What is phantom stock?
Perhaps you’ve heard someone talk about phantom stock. Or you read an article about phantom stock somewhere online and thought it sounded interesting. Well, let’s dive in and learn a little about this ‘ghost’ stock and why you may or may not want to use it.
Phantom Stock Defined
Let’s start at the beginning - phantom stock is the right to receive the value of stock in a cash payment instead of receiving actual equity in the company. So, if at the time of execution, the value of the 10,000 “phantom shares” of stock in XYZ, Corp. is $20,000, instead of the owner selling the shares of stock on the open market or back to the company and being reimbursed with the cash, the company just pays them the cash. The closest analogy to the way phantom stock works is like a bonus that is tied to the success of the company. The better the company is doing, the bigger a cash payout you receive.
What’s Good About It?
There are benefits to phantom stock for both the company and the stock owner. First, the company is able to give out something that holds value in the same attractive nature of equity. Contractors and employees like equity because equity can go up in value without that employee having to do anything to make it happen. If the company does amazing, the value of the equity rises and rises. Likewise, the value of the phantom stock rises and rises as the company does better (assuming there’s no cap on the value), but without having to dilute the other shareholders of the company. Our hypothetical XYZ, Corp. can give out the equivalent of millions of shares of phantom stock without one person being diluted since it’s not real equity, it’s just a promise to pay cash in an amount based upon the value of equity.
Along the same lines, the recipients get some benefit from this, as well. The receiver only has to pay taxes on the phantom stock when it’s received as actual money because it’s only a promise to pay. (There's the possibility of having taxation on phantom stock as it vests, but that's too complex for this article). Equity is something that exists and has some form of value at all times. Phantom stock is mostly a promise to pay an amount that’s calculated based upon the value of the company’s equity. Just like you don’t pay taxes on the promise of a bonus from your job, you wouldn’t pay taxes on the promise to pay the value of the phantom stock at some point when it’s exercised. So, it usually simplifies the taxes of the recipient by them not having to get valuations to list on their taxes from the portfolio of stock they have - especially if this person has done work for and received stock from numerous companies along the way.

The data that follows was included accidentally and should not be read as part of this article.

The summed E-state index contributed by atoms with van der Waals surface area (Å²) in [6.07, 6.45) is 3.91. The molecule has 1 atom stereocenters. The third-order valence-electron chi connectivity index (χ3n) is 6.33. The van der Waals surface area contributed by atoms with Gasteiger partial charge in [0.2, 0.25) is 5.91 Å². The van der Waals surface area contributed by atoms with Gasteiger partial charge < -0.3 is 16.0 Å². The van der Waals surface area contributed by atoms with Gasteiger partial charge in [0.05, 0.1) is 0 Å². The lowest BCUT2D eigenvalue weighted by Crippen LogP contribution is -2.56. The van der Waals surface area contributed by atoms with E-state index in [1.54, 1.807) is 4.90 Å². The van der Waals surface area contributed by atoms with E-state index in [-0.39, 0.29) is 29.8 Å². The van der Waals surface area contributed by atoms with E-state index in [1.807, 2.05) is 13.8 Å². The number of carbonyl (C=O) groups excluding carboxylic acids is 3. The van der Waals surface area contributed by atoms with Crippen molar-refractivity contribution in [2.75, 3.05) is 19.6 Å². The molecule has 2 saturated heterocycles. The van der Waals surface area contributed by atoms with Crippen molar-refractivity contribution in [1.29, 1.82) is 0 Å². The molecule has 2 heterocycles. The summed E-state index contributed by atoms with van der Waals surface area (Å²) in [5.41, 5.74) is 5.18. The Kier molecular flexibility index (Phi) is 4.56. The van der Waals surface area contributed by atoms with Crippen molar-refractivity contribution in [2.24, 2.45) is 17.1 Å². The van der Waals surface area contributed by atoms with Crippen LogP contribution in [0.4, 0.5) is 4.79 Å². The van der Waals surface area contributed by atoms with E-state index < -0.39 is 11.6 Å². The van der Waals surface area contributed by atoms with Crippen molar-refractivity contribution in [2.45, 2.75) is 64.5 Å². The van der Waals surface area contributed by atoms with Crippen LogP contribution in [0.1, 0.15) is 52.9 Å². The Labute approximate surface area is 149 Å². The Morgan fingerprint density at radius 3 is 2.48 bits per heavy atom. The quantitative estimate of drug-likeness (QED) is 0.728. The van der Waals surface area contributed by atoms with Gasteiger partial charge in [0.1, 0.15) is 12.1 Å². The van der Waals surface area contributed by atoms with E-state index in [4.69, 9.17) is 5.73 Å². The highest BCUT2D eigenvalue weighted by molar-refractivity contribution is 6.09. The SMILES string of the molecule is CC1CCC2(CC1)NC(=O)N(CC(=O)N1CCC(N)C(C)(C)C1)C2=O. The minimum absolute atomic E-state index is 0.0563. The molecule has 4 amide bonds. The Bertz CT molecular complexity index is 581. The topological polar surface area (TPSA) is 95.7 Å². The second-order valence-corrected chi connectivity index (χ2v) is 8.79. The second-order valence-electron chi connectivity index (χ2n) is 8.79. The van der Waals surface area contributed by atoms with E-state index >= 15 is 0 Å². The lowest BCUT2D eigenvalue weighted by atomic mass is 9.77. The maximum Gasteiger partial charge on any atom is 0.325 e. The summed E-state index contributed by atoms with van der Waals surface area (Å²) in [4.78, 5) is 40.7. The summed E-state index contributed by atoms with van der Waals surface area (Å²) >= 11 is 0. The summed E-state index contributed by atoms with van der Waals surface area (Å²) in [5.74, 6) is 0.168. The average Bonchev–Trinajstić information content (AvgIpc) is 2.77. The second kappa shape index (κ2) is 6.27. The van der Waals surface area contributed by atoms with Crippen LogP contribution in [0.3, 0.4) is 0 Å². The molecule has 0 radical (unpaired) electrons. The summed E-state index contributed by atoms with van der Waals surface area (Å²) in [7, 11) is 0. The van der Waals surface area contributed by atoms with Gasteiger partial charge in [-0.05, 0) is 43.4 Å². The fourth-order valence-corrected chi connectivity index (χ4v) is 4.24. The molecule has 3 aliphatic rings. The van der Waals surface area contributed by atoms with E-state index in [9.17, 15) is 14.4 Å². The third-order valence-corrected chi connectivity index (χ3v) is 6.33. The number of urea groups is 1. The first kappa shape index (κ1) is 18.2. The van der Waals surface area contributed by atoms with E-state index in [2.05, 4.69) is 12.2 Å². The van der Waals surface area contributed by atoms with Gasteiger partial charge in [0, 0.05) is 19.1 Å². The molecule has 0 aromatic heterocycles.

What’s Bad About It?
For the company, there are a few ways this could go south. Number one, if the company ’oversubscribes’, as it were, and gives out way too much phantom stock, when it starts getting excercised, the company simply may not have the cash reserves to honor the contract and pay out the cash. Sure, there will be guard rails in place in the stock grant to try and prevent this, but you can only stop someone from cashing out for so long before you start to have problems when it becomes clear that nobody can cash out. Also, the company could get bad feedback from the recipients when the cashing out happens because these folks will be paying taxes at their regular income tax rate, thus rendering some of the gains from the grant date moot. Also, it’s not exactly fun to keep track of all the phantom stock grantees if you choose to use this in lieu of granting actual equity. And of course, many people simply do not want phantom stock - they want equity so they can be a part of the company, have a vote on certain issues, receive annual reports, get dividends, and attend the annual meeting of shareholders in order to know the status of the company.
Likewise, for recipients, it may not be the best thing. Number one, the tax issue discussed in the paragraph above. Equity is taxed at the more favorable capital gains tax rate once it’s held for more than one year. Since most startups require a one year cliff, almost everyone who holds actual equity in a company has held it for more than one year. But, phantom stock is not equity. Which means capital gains tax rules don’t apply, and it will be taxed as regular income during the year it was exercised. So cashing out $100,000 of phantom stock could result in a $30,000 tax bill, depending on the person’s other financial gains during the year. This is compared to the very favorable 15% capital gains tax rate that would have you paying a $15,000 tax bill, saving you 50% in taxes.
So, What Should You Do?
Well, my friend, that’s completely up to you. And the information in this article is just a set of general guidelines and observations. The situation of your company could be unique and phantom stock could be the best thing for you....or it could be the worst headache you don’t want. Either way, if you’re thinking of doing it, or are definitely wanting to set it up, reach out to an attorney who can help you get it done.
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